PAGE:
Germaine Bazzle is often referred to as one of New Orleans' important jazz vocalists. After graduation from Xavier University of Louisiana, Germaine began a teaching career and entertaining in the same year, teaching during the day and playing bass in a local traditional jazz band at night. After 12 years as a teacher, she left the classroom and began singing with various bands in New Orleans. Three years later, she returned to the classroom, but continued to perform with such jazz greats as Alvin "Red" Tyler, Peter "Chuck" Badie, Victor Goines, bassist/vocalist, George French, pianist Ellis Marsalis, Emile Vinnette, Larry Siebert, David Torkanowsky and many more. Germaine can be heard on her CD entitled "Standing Ovation."
Leah Chase is the product of a very fertile creative environment. Her maternal namesake, Leah Sr., is an engaging dynamo of activity and chief chef at "Dooky Chase" Restaurant. Her father Edgar "Dooky" Chase was the leader of the "Dooky Chase Orchestra". Leah Chase graduated from Loyola University in New Orleans with a degree in Vocal Performance. She completed one year of graduate study at The Juilliard School in New York, before leaving to pursue her true love: jazz. Leah can be heard on her CD entitled "At Last" and also on the Matt Lemmier CD "Portraits of Wonder." Leah is currently an adjunct faculty member at the University of New Orleans, Tulane University, and Loyola University.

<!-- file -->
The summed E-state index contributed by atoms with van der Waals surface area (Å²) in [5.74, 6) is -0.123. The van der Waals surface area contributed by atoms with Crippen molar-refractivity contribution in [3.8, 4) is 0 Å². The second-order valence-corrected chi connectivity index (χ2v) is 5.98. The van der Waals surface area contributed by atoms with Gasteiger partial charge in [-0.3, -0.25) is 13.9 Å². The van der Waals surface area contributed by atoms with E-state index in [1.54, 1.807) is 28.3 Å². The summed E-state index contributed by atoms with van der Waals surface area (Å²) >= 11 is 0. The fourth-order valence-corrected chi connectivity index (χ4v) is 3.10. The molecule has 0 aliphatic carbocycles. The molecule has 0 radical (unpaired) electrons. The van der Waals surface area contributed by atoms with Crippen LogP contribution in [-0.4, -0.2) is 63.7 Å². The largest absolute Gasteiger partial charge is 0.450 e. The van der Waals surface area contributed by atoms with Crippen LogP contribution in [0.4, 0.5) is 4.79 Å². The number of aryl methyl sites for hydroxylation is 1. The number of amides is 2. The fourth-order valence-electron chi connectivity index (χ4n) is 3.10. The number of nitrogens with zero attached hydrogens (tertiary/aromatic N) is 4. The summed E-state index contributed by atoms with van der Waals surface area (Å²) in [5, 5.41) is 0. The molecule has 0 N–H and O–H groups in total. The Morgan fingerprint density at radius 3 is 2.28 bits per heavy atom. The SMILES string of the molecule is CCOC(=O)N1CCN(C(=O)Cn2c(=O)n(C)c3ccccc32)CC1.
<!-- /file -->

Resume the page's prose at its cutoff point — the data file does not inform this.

Stephanie Jordan performed the national anthem alongside Grammy Award winning saxophonist Branford Marsalis and guitarist Jonathan Dubose at the 2008 NBA All-Star Game in New Orleans. She has appeared live on NPR "Talk of the Nation," Jazz at Lincoln Center, the Kennedy Center, Marians Jazzroom in Bern Switzerland, St. Croix Blue Bay Jazz Fest, Manship Theatre in Baton Rouge, Duke Ellington Festival, Washington D.C., Chicago JazzFest Heritage, Glenwood Springs, Co., the New Orleans Ladies of Jazz, Adagio's Jazz Club in Savannah, Hayti Heritage Center in Durham, Sweet Lorraine's in New Orleans and is a regular at the New Orleans Jazz and Heritage Festival. Stephanie has been inducted as a member of the New Orleans Magazine All-Stars and has served as a 'Jazz Ambassadors' for the U.S. Department of State.